I’ve written about the stock several times over the past few years. And the main attractions have always been a cheapish valuation and a high dividend yield. But with the share price near 97p, the forward-looking yield for 2021 is as low as about 2.8%.
This small-cap stock’s business is bouncing back
The figures in today’s report show what a thump the business took from the pandemic. Revenue declined by almost 15% in 2020 and adjusted earnings per share collapsed by just over 61%. But the worst figure, in my view, is that net debt rose from just over £80m to almost £97m.
Epwin must do a lot of profitable trading in the good times that are hopefully coming if it is to pay down that big load of borrowing in time for the next economic downturn. I wouldn’t want to see the business plunge into another recession this top-heavy with debt.
And perhaps the biggest problem with the stock is that underlying operations are cyclical. Epwin makes and supplies PVC, doors, windows, cladding, guttering, decking and other stuff for the new-build and maintenance markets. And the industry is notorious for its cycles of boom and bust.
But in fairness, the business is bouncing back from the challenges of 2020. Revenue in the second half of last year came in 4% higher than the 2019 figure. And underlying operating profit was just below that of 2019. The directors reckon demand is recovering fastest from the renovation, maintenance and improvement market. The company is seeing a slower return to normal levels of demand from the new-build and social housing sectors.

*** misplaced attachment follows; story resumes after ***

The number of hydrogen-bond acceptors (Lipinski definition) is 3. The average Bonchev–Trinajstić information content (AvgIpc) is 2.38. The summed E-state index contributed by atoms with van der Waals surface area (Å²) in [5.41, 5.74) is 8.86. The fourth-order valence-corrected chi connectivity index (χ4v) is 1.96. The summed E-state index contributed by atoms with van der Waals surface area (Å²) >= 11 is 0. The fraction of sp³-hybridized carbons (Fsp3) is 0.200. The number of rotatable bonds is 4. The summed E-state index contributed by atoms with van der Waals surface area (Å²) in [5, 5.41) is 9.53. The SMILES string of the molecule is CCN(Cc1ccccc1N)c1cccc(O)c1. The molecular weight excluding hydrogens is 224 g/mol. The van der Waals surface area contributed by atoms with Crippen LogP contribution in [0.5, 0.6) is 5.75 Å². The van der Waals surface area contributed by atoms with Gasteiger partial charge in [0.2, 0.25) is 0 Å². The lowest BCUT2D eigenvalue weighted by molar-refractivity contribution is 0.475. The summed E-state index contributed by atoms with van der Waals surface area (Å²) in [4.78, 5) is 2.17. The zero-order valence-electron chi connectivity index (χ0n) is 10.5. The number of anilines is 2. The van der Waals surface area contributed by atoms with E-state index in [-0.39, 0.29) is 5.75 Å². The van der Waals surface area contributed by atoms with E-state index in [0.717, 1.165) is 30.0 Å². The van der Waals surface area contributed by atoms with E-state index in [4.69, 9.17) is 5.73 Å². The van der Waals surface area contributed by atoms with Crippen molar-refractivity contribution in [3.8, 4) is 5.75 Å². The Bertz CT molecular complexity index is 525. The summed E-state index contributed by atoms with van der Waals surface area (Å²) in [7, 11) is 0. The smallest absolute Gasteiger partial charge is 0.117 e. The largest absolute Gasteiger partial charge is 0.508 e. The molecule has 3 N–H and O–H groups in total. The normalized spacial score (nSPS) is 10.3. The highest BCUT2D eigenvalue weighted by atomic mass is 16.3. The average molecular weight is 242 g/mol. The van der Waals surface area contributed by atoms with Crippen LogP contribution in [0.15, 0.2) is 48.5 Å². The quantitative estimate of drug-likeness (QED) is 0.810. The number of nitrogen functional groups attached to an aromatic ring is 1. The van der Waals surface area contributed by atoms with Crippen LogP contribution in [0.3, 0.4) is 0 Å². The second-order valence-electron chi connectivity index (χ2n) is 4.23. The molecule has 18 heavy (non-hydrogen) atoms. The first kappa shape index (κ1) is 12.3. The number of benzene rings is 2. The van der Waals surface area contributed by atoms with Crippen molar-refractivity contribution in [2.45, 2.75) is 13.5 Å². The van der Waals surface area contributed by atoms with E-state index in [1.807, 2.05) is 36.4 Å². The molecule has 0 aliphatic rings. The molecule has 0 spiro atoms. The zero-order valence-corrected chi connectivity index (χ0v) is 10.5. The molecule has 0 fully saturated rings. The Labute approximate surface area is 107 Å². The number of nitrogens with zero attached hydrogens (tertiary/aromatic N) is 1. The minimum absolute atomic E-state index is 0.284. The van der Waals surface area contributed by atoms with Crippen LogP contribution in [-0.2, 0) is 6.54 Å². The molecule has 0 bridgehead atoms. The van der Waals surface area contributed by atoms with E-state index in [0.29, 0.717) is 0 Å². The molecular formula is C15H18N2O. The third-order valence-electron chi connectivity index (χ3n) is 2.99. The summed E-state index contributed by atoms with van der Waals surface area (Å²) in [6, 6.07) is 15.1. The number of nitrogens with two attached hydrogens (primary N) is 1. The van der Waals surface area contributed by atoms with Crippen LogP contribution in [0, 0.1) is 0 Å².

Strong revenue but earnings falling short
However, despite forecasting a triple-digit percentage rebound in earnings for 2021, City analysts still expect them to fall well short of 2019’s level. But despite that, the share price is already near its 2019 peak. And I see that as a negative when considering the stock now.
But maybe there’s a good reason for the strength of the shares. The company reckons the 2020 H2 business recovery has continued into 2021 “with stronger than anticipated demand” in the first quarter. The directors said revenue is beating 2019’s performance.
However, its supply chains are “under pressure” because of the pandemic and the acceleration of demand that has emerged now. There are some shortages of PVC raw materials and the price of resin has been driven up to all-time highs. Epwin is aiming to recover its extra costs by raising selling prices to customers.
Although I think there’s a long-term tailwind behind the infrastructure and building markets, I’ve cooled on Epwin. It’s possible the business and the stock could embark on a multi-year climb from here. But neither the financial record nor the shares have progressed much overall for the past six or seven years. So I’m looking elsewhere for long-term small-cap stock opportunities.
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Kevin godbold has no position in any share mentioned. The Motley Fool UK has no position in any of the shares mentioned. Views expressed on the companies mentioned in this article are those of the writer and therefore may differ from the official recommendations we make in our subscription services such as Share Advisor, Hidden Winners and Pro. Here at The Motley Fool we believe that considering a diverse range of insights makes us better investors.